Matt Frey, founder and CEO of Bub’s Burgers, made a visit to Ball State Jan. 25, speaking to a couple hundred students within the Miller College of Business while handing out free burgers.

Frey, who graduated from Ball State in 1994, makes it an obligation to visit different schools, when he’s asked, in order to shape the next batch of business leaders.

“I do this because it’s fun, to give back is what I have to do,” Frey said. “As a business owner, I have to give back, you know, tell my story to hopefully motivate somebody to do theirs.”

This wasn’t the first time Frey was a guest lecturer, however. Since opening Bub’s Burgers in 2003 with his wife Rachel, he has been down to the Kelley School of Business at Indiana University, along with many high schools and DECA programs throughout the state.

However, becoming a businessman wasn’t always the plan for Frey.

After spending two years as a finance major at Ball State, he decided it wasn’t for him. That’s when he shifted his focus to political science.

“Believe it or not, I went down the major’s manual, and the one with the least amount of credits to graduate? Political science,” Frey said. “Started studying it, and I loved it to death.”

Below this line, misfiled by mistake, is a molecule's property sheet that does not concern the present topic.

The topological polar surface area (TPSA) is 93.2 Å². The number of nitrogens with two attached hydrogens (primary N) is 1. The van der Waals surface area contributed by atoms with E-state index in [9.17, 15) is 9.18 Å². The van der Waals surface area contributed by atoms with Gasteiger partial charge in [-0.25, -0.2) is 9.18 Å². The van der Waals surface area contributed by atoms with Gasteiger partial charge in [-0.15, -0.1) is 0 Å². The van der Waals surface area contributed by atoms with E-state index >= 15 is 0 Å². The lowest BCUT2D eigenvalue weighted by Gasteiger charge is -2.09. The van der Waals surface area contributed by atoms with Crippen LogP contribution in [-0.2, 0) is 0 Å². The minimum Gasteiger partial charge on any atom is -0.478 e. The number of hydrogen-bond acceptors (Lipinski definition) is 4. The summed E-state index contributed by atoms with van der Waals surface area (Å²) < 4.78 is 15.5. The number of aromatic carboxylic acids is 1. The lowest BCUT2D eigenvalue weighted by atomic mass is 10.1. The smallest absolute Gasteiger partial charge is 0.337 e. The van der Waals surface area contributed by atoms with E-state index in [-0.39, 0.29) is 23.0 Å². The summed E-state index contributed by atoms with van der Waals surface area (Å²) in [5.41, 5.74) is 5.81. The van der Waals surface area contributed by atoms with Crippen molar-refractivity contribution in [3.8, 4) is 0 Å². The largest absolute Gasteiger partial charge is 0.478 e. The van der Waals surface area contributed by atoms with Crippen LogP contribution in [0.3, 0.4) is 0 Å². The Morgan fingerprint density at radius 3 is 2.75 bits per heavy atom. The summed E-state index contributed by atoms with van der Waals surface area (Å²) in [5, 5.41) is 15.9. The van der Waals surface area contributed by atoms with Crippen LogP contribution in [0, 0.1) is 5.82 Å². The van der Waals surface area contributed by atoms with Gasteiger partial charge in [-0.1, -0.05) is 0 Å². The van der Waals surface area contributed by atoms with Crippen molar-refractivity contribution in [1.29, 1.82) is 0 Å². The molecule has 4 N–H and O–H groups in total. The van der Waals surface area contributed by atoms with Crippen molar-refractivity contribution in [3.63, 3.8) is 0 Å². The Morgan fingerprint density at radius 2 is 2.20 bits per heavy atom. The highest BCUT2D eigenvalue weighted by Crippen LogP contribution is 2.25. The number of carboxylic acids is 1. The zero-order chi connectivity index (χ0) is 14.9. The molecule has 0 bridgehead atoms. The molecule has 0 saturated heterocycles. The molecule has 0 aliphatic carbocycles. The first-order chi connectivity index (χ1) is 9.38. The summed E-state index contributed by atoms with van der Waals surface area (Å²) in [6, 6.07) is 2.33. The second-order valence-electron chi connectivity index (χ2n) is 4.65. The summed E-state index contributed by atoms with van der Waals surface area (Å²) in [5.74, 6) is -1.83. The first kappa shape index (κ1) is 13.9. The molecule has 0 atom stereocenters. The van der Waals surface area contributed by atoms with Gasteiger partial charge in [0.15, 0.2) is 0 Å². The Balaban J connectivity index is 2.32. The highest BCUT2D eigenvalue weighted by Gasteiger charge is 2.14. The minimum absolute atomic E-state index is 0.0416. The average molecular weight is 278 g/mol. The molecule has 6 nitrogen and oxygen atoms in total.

But even with a political science degree and the career options that came with it, Frey still wasn’t happy. He even took the test to become a special agent for the IRS, but decided against that career route as well.

From there, Frey began working a sales job in food, going across the Midwest and selling up to 60 different food products at time.

“I had some doors open up, took advantage of it, worked my ass off,” Frey said.

After being promoted and a good number of years on the road, Frey decided he wanted to do something else. That’s when the concept of Bub’s Burgers came into fruition.

“I was on the road a lot [as a salesman],” Frey said. “I just decided to, you know, do the sure thing and open up a restaurant.”

In 2003, Bub’s Burgers opened in Carmel, Indiana. It was a sit-down restaurant based off the idea of a family restaurant that used simple ingredients in its food.

Since then, Frey has opened up two more Bub’s locations in Zionsville and Bloomington. He is also the founder and CEO of a bakery called Lucy’s Bakery in Indianapolis.

“It’s been crazy over the past 13-and-a-half years,” Frey said. “The food business is very risk to say the least … I’m really blessed with how it’s worked out.”

Frey tells his story every time he speaks as a guest lecturer. He also preaches the same lessons to all of his employees throughout his franchise.

“Keep trying, that’s the big message we send at Bub’s to all of our employees,” Frey said. “That’s why I lecture here, to teach people like this who want to open their own business one day.”